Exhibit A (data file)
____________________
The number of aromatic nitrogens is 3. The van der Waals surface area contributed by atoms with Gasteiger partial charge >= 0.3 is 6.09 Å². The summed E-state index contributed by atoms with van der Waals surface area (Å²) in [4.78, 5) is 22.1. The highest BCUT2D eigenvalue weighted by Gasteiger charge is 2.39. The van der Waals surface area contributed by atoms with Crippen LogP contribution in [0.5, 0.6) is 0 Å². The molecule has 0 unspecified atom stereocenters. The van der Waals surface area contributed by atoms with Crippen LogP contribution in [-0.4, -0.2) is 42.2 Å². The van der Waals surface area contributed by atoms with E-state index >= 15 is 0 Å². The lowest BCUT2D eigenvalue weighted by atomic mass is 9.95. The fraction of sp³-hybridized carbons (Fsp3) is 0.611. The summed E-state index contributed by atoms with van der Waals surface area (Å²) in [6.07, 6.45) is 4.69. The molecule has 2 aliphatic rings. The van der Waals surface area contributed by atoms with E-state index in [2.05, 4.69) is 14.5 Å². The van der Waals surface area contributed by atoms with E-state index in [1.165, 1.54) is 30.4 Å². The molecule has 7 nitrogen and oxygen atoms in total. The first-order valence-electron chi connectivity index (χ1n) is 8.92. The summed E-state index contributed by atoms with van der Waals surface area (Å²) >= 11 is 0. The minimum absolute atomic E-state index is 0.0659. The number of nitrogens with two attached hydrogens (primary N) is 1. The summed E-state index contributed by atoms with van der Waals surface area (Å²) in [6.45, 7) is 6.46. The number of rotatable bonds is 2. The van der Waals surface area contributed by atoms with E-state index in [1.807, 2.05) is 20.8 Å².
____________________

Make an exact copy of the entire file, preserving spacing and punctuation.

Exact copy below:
The number of aromatic nitrogens is 3. The van der Waals surface area contributed by atoms with Gasteiger partial charge >= 0.3 is 6.09 Å². The summed E-state index contributed by atoms with van der Waals surface area (Å²) in [4.78, 5) is 22.1. The highest BCUT2D eigenvalue weighted by Gasteiger charge is 2.39. The van der Waals surface area contributed by atoms with Crippen LogP contribution in [0.5, 0.6) is 0 Å². The molecule has 0 unspecified atom stereocenters. The van der Waals surface area contributed by atoms with Crippen LogP contribution in [-0.4, -0.2) is 42.2 Å². The van der Waals surface area contributed by atoms with E-state index >= 15 is 0 Å². The lowest BCUT2D eigenvalue weighted by atomic mass is 9.95. The fraction of sp³-hybridized carbons (Fsp3) is 0.611. The summed E-state index contributed by atoms with van der Waals surface area (Å²) in [6.07, 6.45) is 4.69. The molecule has 2 aliphatic rings. The van der Waals surface area contributed by atoms with E-state index in [2.05, 4.69) is 14.5 Å². The van der Waals surface area contributed by atoms with E-state index in [1.165, 1.54) is 30.4 Å². The molecule has 7 nitrogen and oxygen atoms in total. The first-order valence-electron chi connectivity index (χ1n) is 8.92. The summed E-state index contributed by atoms with van der Waals surface area (Å²) >= 11 is 0. The minimum absolute atomic E-state index is 0.0659. The number of nitrogens with two attached hydrogens (primary N) is 1. The summed E-state index contributed by atoms with van der Waals surface area (Å²) in [6.45, 7) is 6.46. The number of rotatable bonds is 2. The van der Waals surface area contributed by atoms with E-state index in [1.807, 2.05) is 20.8 Å².